Macro FX trading – Q2 2019 commentary
|Instruments traded||FX spot|
|Investment style||Discretionary (non-systematic), macro analysis|
|Quarterly return||+4% after transaction costs but before service and performance fees|
|Quarterly daily return volatility||1.07%|
|Average trades per week||12 (since inception)|
The Q2 market story was one of an aggressive parallel move lower in global government bond yields, sparked by a deterioration in global trade, PMIs and other economic indicators – including collapsing market inflation expectations.
Moreover, Trump introduced further tariffs on Chinese imports ahead of the June G20 meeting and threatened Mexico, too, if it did not succumb to his demands regarding immigration measures. The advent of tariffs being weaponised for a non-economic agenda proved particularly alarming for the US bond market.
US rates moved to price-in 75 basis points (bp) of interest rate cuts for the remainder of 2019. At one point, almost 40bp of rate cuts were being assigned to the July 31 US Federal Reserve (Fed) meeting – before Fed Chairman, Jerome Powell, and St Louise Federal Reserve President, James Bullard, pushed back. US 10-year notes fell towards 2%.
In Europe the larger government bonds moves were experienced by longer dated bond yields. Draghi provided the spark at the Sintra conference for an explosive move to -37bp for 10-year Bunds, as he indicated rate cuts and further Quantitative Easing. European and Swiss markets both moved to price cuts deeper into negative territory.
Australia, Canada and New Zealand all witnessed new lows in market yields – only Norway bucked the trend with a rate hike in June. In the UK, Brexit was postponed to October after parliament failed to sign off on deal or no deal.
Given the magnitude of rate moves, the general reaction in FX was muted as rates fell across the globe and policy maneuvers started to resemble a currency war amid a race to ever lower rates. The Japanese yen and Swiss franc and, at times, the US dollar attracted safe haven inflows – before the latter eventually moved lower on weaker data. GBP suffered a substantial decline as the market looked forward to more uncertainty and a more hardline Tory prime minister. The Australian dollar fell on the global trade outlook.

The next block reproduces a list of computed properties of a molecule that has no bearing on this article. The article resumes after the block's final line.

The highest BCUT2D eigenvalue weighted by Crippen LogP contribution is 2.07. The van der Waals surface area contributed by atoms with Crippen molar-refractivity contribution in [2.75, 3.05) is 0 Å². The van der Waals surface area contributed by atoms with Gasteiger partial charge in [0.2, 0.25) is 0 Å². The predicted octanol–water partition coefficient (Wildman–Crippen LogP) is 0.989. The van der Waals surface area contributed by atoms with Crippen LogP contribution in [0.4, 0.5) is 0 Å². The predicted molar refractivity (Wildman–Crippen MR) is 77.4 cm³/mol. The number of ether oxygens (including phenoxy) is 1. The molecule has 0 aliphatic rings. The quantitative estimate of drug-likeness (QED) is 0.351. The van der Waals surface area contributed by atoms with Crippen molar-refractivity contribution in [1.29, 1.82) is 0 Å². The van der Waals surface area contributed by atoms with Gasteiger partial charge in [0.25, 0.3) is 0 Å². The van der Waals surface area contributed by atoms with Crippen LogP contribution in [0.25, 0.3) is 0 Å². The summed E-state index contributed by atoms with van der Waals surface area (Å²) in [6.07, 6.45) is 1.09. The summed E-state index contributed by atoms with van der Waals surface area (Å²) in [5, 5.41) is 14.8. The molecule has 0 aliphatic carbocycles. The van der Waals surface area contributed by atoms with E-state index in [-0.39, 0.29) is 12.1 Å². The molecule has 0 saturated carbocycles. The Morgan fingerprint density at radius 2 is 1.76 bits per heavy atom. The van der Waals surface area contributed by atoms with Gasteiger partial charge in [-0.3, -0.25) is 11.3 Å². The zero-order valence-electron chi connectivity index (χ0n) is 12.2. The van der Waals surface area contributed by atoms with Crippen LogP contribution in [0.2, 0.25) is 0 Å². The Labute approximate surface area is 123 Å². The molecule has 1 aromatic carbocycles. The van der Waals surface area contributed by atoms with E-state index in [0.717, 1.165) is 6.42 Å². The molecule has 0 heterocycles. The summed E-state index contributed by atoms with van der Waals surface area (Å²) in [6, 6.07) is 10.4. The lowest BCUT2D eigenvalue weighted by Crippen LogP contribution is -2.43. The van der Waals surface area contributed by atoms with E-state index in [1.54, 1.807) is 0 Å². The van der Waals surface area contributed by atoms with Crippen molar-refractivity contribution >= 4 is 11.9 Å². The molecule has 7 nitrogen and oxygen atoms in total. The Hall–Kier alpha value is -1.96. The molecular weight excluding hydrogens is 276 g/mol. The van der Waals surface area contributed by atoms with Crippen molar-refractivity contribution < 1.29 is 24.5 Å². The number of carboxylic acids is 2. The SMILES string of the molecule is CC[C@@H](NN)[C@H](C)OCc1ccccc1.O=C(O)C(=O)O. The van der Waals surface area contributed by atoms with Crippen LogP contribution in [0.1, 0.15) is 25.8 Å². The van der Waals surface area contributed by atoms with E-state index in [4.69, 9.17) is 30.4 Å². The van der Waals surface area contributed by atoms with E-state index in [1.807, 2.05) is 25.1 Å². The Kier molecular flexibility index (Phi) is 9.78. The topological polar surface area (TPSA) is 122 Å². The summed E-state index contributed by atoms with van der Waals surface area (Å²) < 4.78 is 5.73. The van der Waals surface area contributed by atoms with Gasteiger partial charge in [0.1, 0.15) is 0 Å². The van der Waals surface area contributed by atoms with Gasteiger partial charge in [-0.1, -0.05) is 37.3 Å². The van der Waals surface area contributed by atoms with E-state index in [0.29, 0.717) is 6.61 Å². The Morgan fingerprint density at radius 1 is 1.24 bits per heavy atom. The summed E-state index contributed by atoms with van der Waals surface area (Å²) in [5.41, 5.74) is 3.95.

|Since inception (05.02.2015)||168%|
The strategy benefited most from gains on short Australian dollar and long Swiss franc positions among other contributing positions.
The immediate outlook for FX should be heavily dependent on upcoming US data: in the semiannual testimony on Wednesday 10 July and the subsequent 31 July US Fed meeting, Powell is expected to announce a 25bp cut and currently priced, down from around 40bp at its peak.
US Fed guidance regarding the policy outlook to accompany any cut and the evolution of market gauges of inflation expectations will be key, and any reaction from Trump on the current US dollar policy will be on the radar.
Close attention will be paid to the status, progress – or lack thereof – of the trade war 'truce' as a lack of resolution can weigh on trade and sentiment.
In Europe, the appointment of Christine Lagarde points to a continuation of dovish policy – rate cuts and QE are expected at the September ECB meeting – and leads to speculation of a push for more fiscal action: much called for but ignored in equal measure by Germany during Draghi’s tenure. Thus, there will be much focus on upcoming speeches from the newly appointed commission and council heads.
In the UK, the new PM and their decisions will be in the spotlight, with the growing risk of a near-term general election. Commodity currencies are likely to be guided by the oil price, China trade developments and the path of the US dollar.